BEIRUT, Lebanon, March 21 (UPI) -- As Lebanon makes its first moves to explore what look like major natural gas fields in the Mediterranean, there are concerns the country's unexpected chance for economic salvation could be wrecked by sectarian rivalries and endemic corruption.
"If ever there was a country that would test the theory of the 'curse of oil' -- the idea that plentiful natural resources can generate more problems than solutions -- it is surely Lebanon," the Middle East Economic Digest observed.
"The country has long been beset by sectarian divisions and conflict. Throwing oil into the mix could easily rekindle some old fires or even starts some new ones."
Lebanon's maritime territory covers nearly 7,700 square miles. So far seismic studies have only been carried out in the southern sector.
But Energy Minister Gibran Bassil claims the survey shows the region contains around 12 trillion cubic feet of recoverable gas. Industry sources are more cautious, putting the total closer to 9.7 tcf.
That's well short of the estimated 25 tcf Israel has found but a little higher than the 7-8 tcf off southern Cyprus.
Lebanon's tally could go as high as 25 tcf once northern waters are surveyed, says Bassil, a Maronite Catholic who's the son-in-law of former army commander Gen. Michel Aoun.
Aoun, who has his eyes on the presidency, leads the Free Patriotic Movement, a Maronite party allied with the Iranian-backed Shiite Muslim Hezbollah.
These and other sectarian/political groups are jockeying for position when bidding for exploration licenses begins in May.
Successful pre-qualifiers have to be able to put up $10 billion apiece for investment in the offshore fields. They also must have Lebanese partners, which is where the big bucks for the country's wheeler-dealers come in.
The controlling body on this will be the Petroleum Authority, formed in August 2012 after lengthy sectarian squabbling. Its six members, who rotate the presidency of the body, are from the most important of Lebanon's 17 recognized sects: the Maronites, Armenians and Orthodox on the Christian side; Shiites, Sunnis and Druse on the Muslim side.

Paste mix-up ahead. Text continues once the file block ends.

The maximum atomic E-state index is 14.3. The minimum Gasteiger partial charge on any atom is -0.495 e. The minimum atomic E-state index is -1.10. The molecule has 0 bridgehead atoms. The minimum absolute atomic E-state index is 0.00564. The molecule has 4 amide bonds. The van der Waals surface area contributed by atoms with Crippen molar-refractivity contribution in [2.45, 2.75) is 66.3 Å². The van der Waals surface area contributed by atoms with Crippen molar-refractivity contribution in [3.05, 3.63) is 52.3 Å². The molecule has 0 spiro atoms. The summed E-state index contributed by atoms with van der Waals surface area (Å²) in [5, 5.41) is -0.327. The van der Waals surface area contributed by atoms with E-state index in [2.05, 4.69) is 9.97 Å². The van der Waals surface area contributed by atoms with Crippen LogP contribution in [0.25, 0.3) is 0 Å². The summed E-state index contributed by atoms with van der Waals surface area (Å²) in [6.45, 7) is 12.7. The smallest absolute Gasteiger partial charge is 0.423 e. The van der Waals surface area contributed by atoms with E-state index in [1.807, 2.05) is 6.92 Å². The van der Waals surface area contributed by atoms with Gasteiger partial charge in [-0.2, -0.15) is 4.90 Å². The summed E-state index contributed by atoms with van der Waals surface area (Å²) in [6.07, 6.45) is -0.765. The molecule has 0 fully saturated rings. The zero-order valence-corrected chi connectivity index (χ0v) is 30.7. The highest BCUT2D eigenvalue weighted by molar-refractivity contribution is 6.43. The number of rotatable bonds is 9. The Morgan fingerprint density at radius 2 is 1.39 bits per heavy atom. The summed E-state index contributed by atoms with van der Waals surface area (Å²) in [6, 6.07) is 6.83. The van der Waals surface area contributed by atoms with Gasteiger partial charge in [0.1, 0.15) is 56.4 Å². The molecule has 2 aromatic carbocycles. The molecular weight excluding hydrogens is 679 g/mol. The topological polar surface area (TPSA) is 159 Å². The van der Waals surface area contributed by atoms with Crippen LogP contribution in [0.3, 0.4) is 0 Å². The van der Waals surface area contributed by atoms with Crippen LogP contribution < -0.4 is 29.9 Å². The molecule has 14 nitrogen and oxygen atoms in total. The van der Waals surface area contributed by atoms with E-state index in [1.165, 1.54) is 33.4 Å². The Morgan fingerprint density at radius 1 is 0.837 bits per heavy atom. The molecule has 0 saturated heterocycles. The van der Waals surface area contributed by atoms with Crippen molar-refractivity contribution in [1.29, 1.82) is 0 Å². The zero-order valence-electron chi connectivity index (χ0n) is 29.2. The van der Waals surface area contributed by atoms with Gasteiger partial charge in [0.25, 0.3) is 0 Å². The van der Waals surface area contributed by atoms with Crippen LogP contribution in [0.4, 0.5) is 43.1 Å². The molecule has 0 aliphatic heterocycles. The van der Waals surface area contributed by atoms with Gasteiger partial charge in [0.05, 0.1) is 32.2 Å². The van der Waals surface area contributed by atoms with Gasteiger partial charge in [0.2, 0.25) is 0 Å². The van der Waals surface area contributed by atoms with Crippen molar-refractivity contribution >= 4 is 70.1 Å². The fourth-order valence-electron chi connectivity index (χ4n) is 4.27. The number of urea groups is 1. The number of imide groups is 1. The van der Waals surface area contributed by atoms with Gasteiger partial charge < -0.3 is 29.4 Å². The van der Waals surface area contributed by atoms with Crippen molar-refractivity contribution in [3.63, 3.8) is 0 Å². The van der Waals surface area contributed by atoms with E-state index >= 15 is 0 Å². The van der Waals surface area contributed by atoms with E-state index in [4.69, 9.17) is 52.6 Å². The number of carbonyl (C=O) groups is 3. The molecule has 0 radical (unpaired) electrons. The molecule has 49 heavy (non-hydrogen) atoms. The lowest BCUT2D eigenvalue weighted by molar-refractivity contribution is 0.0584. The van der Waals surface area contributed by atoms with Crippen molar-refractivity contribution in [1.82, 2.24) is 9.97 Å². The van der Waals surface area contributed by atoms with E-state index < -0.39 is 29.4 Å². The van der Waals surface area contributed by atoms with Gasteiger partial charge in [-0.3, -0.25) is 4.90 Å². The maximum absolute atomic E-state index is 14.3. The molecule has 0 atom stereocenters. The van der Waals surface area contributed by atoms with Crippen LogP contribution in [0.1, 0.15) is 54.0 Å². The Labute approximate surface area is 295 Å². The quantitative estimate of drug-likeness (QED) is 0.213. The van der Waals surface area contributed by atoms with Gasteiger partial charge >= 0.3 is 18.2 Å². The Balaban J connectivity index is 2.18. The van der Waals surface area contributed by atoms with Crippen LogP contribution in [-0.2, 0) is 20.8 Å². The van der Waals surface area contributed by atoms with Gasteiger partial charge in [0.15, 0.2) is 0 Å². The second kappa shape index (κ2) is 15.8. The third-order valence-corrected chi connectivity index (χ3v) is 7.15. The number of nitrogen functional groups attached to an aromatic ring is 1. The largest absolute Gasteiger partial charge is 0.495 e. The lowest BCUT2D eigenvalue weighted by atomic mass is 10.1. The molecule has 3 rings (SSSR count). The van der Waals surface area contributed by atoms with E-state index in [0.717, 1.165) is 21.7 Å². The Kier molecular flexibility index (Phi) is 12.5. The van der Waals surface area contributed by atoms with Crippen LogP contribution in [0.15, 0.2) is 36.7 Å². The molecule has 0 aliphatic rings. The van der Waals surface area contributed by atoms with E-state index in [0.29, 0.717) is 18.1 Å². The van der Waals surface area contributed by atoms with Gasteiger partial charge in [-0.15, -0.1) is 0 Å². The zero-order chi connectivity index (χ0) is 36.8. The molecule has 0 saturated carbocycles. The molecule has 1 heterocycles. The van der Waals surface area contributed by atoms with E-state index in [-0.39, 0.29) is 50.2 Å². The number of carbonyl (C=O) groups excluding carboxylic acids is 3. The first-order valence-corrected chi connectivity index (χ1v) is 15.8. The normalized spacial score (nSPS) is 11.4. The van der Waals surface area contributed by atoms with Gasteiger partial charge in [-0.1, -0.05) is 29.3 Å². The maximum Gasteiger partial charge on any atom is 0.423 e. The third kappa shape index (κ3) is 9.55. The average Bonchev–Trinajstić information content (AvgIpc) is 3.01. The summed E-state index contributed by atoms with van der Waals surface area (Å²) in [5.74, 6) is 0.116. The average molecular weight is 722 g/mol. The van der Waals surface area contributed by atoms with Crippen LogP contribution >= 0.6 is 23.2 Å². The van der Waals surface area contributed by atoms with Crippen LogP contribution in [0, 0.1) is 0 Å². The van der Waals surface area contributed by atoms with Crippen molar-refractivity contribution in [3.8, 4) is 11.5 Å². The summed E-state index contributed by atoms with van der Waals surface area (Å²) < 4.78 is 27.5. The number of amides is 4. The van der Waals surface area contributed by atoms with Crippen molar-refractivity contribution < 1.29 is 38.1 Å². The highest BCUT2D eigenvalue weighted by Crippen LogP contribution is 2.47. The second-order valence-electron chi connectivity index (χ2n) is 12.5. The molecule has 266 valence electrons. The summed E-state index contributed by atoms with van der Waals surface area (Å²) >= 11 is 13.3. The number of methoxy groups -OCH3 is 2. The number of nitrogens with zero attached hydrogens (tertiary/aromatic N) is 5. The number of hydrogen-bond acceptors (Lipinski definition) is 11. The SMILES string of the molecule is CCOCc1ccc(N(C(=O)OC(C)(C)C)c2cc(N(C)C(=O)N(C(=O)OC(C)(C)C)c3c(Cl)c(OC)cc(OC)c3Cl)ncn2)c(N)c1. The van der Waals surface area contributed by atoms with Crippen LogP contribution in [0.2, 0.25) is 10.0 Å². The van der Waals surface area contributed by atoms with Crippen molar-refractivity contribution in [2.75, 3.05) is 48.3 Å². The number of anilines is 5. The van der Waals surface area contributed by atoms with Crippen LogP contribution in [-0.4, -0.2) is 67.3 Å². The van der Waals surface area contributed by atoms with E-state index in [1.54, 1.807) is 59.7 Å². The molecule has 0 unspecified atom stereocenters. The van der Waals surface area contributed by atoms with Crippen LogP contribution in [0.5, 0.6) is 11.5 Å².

"The real fear is that we blow our one chance of sustainable wealth by allowing compromise, side deals and sectarian interests to get in the way of what should be a straightforward process," noted commentator Michael Karam.
"Although inter-state conflicts and rivalries have for so long formed part of the region's geopolitical landscape, these types of challenges are likely to play a secondary role in the development of the region's natural gas resources," observed Bassam Fattouh of the Oxford Institute for Energy Studies in England.
"After all, the pace of development of gas reserves will be mainly driven by local political dynamics and energy policies within each of the East Mediterranean countries.
"While the formation of the Petroleum Authority in Lebanon last year is a welcome development, the underlying political and institutional dynamics that delayed the bidding round in the first place are still in full swing."
The prevalent assumption in Beirut that energy riches are already within reach "is rather simplistic," he cautioned, since the Petroleum Authority "is most likely to be subject to the same institutional constraints that have plagued most government agencies for the last few decades."
Many Lebanese say they fear the energy wealth will end up in the bank accounts of corrupt politicians, sectarian leaders and government officials, who thrive on a culture of graft and patronage, protected to a large degree by Lebanon's banking secrecy.
"Lack of democracy and transparency, corruption, mediocre leadership, combine to structurally transform an apparent economic blessing into a tool of cronyism and authoritarianism," observed Chibli Mallat, a prominent and Lebanese lawyer and a visiting professor at Yale Law School.
Lebanon's estimated gas reserves are enough to transform the economy, traditionally based on tourism, banking and remittances. The national debt stands at $55.5 billion, one of the highest in the world in per capita terms. Much of that was due to massive reconstruction after the 1975-90 civil war.
"Clearing the national debt, infrastructure rehabilitation and the creation of a sovereign wealth fund are the obvious priorities," Karam said.
But, he concluded, the bleak conclusion is that Lebanon will plod along as it always has done until it throws up a leader who has the courage to change a very corrosive status quo."